Language of OffsideOn this week’s main listening report we focus on some of the language that is used with one of the most controversial laws of the game: offside. You can listen to the report by clicking on the link below, while vocabulary support (in bold) appears at the foot of the report. There is also a worksheet (see right) for learners who wish to improve their English. If you have questions or comments, email us at:

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What is Offside?

Law 11 of football is all about offside which according to the FIFA website occurs when an attacking player is nearer to the opponent‘s goal line than the ball and the second last opponent. A player is not in an offside position however when he or she is level with or behind the second last opponent or indeed the last two opponents. A player cannot be offside in his or her own half of the pitch: they must be in the attacking half of the field. The person who decides whether a player is in an offside position or not is the assistant referee (formerly the linesman) who can see across the pitch. He (or she) raises his or her flag when a player is offside and the referee blows for an infringement and awards an indirect free kick.


That all seems simple enough. However there are exceptions to these laws. For instance, standing in an offside position does not always mean that a player is offside. A player has to be interfering with play which means that he or she is directly involved in the move taking place. One question to be asked is whether that player is gaining an advantage from this offside, FIFA defines interfering with play as ‘playing or touching the ball when it has been passed or touched by a team-mate’, that is, by standing in front of the keeper, preventing a defender from playing or scoring a goal from a position that is beyond the final defender. There are other exceptions when a player is not considered as being in an offside position. A player is not offside if he receives the ball directly from a goal kick, a throw-in or a corner kick.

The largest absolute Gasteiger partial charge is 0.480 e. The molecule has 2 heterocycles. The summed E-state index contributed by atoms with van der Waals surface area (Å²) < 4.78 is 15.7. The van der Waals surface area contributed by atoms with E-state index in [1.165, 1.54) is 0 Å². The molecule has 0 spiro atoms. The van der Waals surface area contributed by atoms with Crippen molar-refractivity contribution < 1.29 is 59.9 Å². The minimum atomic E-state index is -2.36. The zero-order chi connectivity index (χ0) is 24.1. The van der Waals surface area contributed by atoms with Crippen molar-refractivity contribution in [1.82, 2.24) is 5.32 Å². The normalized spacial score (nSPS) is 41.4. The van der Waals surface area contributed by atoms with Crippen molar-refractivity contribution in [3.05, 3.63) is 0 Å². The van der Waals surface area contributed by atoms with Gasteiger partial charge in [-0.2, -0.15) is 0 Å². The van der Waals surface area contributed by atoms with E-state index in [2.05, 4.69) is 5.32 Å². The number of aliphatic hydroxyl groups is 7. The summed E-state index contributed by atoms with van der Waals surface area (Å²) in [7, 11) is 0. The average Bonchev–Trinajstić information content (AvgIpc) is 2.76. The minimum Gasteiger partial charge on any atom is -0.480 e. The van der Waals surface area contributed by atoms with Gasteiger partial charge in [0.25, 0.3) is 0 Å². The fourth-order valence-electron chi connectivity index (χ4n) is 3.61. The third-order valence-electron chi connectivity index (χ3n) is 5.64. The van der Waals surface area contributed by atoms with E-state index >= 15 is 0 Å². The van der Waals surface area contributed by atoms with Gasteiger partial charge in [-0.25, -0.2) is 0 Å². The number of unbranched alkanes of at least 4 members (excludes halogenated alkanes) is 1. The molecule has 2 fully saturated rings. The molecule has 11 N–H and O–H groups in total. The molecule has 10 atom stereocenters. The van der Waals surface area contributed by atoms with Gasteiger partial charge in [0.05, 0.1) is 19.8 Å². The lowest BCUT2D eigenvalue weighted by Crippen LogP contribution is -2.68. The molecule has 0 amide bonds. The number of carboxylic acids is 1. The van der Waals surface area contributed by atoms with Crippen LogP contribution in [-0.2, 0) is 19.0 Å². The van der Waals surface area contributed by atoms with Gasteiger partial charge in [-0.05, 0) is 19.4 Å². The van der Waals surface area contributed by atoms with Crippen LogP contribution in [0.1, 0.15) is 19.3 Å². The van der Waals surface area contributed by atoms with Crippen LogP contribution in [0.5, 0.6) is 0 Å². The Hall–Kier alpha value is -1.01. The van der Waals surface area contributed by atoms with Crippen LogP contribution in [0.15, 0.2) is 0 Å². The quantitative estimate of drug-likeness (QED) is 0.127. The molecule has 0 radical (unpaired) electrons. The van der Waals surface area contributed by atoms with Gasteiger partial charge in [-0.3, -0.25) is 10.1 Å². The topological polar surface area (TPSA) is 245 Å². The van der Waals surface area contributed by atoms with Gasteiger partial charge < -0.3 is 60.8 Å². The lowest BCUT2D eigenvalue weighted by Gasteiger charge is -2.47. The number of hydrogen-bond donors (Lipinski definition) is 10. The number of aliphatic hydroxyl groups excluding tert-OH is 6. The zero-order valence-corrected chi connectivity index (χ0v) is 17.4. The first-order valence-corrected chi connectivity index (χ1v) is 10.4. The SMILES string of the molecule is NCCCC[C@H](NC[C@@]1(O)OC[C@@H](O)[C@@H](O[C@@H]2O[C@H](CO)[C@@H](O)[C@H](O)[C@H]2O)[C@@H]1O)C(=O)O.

The Offside Trap

Offside was originally introduced to the game to prevent players from standing near the goal waiting for a chance to score: to goal hang and its introduction was meant to open up the game, to spread the play though if a team decides to play the offside trap then space becomes squeezed and it is difficult for a team to find space to play in. FIFA claims that the law is as easy as one-two-three but the list of exceptions and the subtle differences in interpretation means that the offside law will remain one of the more controversial laws of the game.



  • To be offside: To be in an illegal position
  • To be caught offside: To be played into an illegal position by the opposing team
  • To spring the offside trap: To avoid the trap, to beat the offside trap
  • To beat the offside trap: To spring the offside trap, to avoid the trap
  • To play on the shoulder: A forward who likes to stand near the last defender and hopes that his or her speed will help beat the offside trap
  • blows for an infringement: The referee whistles to give a free kick
  • An indirect free kick: One that is awarded after an offside call (the kick has to be touched by another player before it can be shot at goal for instance).
  • To be active: When a player is deemed to be part of the play (is nearby for instance) and so can be offside
  • To be inactive: Even though the player looks offside he or she is not directly involved in the play so is not offside
  • To be interfering with play: To be directly involved in the play (so is probably offside)
  • goal hang: To simply wait in front of the goal for a chance to score (sign of a lazy player)

    Check out our glossary of footballing phrases here
Learn English Through Football
Learn English Through Football
Learn English Through Football

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